Even before I boarded the plane the so-called ‘real world’ was already starting to flood back into my consciousness. There on a giant TV screen in the departure lounge a tearful man was recounting his horror at being caught up in the most recent terrorist attack, this time on holidaymakers in Tunisia. He was describing in detail how he had improvised a lie to explain to his little girl what those explosive popping sounds were. He had told her they were not being made by guns but by fireworks, and that those screams of terror were actually screams of delight. (To my surprise I noticed that the little girl in question was standing right beside him, also in tears, as he told the story, something that lent the tragic events he was describing an even more surreal quality). There was no relief from the horror in the broadsheets, full of page after page of the atrocity on the beach, but when I turned towards the back of one paper there was a much smaller, barely noticeable article telling how floods in Pakistan had claimed the lives of over a thousand of our fellow humans, evidently less deserving of our attention.
For the last ten days I’d been in Seattle, Washington, on what you might call a ‘working retreat’, and all that time I had hardly been exposed to any news at all. Now as I settled into my seat on the plane, I couldn’t help but wonder what I was coming home to. It had been an inspiring trip, during which I’d gained many insights, deepening my sense of connection with the infinite universal intelligence that we all share, and hugely expanding my personal grounding. I was looking forward to being reunited with my family, but at the same time I didn’t want to lose this feeling of peace and wellbeing. In this sense only, I didn’t want to come home.
Growing up I had lived in many different houses, attended many different schools, both in England and in South Africa. I was an only child and like so many others before and since I became caught up in my parents’ very bitter divorce. I was only eight when they split, in 1975, and at first it was assumed that I would continue living with my mum in England. But dad went to work on me, taking me to funfairs, buying me presents and spoiling me rotten. When he dropped it into the conversation that I could live with him abroad if I wanted, I was a sitting duck. I started living with him, first in Australia, later in South Africa. But it never worked out, and I would find myself back in England after a while. This went on for most of my adolescence, going back and forth, until I finally quit school at seventeen and struck out on my own, without qualifications but with a burning desire to make something of myself.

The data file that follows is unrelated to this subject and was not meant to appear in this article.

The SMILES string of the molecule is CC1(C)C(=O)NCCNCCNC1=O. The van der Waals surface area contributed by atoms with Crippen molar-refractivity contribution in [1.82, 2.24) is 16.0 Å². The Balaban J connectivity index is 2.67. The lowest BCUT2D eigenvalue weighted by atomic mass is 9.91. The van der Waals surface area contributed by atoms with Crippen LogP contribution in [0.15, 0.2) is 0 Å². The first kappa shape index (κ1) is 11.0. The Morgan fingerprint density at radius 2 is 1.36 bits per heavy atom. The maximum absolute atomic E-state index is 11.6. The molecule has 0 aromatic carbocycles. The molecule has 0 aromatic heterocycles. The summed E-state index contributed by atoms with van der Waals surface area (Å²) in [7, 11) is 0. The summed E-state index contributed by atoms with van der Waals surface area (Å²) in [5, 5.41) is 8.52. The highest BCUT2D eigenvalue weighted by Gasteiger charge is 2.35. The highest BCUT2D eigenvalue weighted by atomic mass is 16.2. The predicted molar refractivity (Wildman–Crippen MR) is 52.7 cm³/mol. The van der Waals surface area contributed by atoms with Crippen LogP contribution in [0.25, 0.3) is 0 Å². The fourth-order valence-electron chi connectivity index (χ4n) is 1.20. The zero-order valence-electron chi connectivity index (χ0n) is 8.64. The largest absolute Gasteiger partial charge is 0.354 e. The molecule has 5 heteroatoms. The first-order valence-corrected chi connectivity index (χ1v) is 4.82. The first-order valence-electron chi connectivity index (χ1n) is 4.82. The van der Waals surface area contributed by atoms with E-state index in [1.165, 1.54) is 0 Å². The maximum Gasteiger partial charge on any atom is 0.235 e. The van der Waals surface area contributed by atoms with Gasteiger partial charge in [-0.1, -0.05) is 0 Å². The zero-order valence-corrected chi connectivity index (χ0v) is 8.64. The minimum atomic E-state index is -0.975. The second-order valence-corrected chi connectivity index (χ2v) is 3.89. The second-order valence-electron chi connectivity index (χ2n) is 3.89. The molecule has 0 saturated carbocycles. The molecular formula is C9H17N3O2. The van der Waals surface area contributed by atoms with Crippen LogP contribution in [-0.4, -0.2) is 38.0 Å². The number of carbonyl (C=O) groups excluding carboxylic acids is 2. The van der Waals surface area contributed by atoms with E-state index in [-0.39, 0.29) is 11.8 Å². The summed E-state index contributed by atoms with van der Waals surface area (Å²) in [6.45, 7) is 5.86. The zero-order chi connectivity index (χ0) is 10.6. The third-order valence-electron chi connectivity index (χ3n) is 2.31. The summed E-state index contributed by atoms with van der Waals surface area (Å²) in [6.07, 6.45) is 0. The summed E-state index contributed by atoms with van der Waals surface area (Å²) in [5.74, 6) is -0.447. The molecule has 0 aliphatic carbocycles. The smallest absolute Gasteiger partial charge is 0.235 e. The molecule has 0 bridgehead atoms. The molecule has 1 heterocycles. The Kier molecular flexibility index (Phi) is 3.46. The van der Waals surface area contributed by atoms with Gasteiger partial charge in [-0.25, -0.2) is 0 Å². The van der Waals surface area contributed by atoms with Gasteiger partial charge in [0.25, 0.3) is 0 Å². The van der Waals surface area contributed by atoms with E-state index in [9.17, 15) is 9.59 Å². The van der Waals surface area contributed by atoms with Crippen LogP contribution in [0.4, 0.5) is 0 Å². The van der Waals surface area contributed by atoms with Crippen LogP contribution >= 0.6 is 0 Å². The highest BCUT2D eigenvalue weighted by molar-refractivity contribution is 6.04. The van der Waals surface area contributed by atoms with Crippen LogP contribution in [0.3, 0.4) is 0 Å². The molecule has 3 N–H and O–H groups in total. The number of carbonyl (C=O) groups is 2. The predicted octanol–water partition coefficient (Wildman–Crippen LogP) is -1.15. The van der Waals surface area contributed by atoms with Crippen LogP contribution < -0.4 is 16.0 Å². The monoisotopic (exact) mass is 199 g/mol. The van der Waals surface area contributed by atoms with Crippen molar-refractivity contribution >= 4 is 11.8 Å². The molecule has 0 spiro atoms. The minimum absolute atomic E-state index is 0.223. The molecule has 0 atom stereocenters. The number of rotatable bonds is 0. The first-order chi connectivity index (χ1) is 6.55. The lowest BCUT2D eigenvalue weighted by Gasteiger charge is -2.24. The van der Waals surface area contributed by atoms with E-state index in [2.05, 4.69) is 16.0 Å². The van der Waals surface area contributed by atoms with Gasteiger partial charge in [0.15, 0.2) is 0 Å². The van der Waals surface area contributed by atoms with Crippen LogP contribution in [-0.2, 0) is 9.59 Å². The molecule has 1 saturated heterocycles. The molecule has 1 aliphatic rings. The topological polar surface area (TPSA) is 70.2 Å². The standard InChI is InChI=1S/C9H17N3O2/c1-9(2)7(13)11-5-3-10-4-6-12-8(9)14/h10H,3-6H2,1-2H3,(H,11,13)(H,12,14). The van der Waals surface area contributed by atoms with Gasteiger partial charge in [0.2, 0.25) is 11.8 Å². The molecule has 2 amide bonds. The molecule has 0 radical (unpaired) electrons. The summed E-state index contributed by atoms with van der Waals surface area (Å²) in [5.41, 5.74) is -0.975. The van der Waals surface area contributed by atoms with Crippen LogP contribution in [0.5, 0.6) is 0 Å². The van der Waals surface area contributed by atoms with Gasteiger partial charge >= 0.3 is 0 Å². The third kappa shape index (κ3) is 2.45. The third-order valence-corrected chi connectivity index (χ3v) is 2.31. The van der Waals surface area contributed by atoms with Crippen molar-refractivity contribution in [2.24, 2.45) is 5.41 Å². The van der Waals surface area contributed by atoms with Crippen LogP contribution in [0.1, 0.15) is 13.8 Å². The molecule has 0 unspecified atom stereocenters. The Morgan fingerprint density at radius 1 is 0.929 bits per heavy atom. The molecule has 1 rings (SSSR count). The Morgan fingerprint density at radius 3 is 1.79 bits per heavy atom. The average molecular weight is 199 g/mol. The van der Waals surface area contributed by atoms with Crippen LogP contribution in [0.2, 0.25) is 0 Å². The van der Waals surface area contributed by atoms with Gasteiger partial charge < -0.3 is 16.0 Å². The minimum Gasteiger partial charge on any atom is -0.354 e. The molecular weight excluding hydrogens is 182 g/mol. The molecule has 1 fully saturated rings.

My father passed away a few years ago, and towards the end there was a merciful period of reconciliation between us, but it had always been a difficult relationship. Dad was an alcoholic and a womanizer who married three times. There was a restless energy in him. The grass was always greener and it always seemed that he was looking for a way out. He lived by a set of rules, mostly of his own creation. Some of them were pretty bizarre. He warned me against ever wearing a moustache, and he said that you should polish the soles of your shoes, because when you walked up a flight of stairs, people following behind you could see them.
I don’t think my dad ever felt at home, anywhere.
The plane touched down and I headed for the baggage area, feeling energized and happy. I had had an important new insight, something so fundamental that everything else flowed from it. Dwelling on my past life and the difficulties I had faced as a kid was a trap, as was suffering over the news report of an incident I could do nothing about. It was all ‘outside in’ thinking. I was home now. And this was the secret that I was carrying with me that day: I realised that I had been at home in Seattle too, that I was at home in England, and that I had even been ‘at home’ on that plane.
Where do you call home?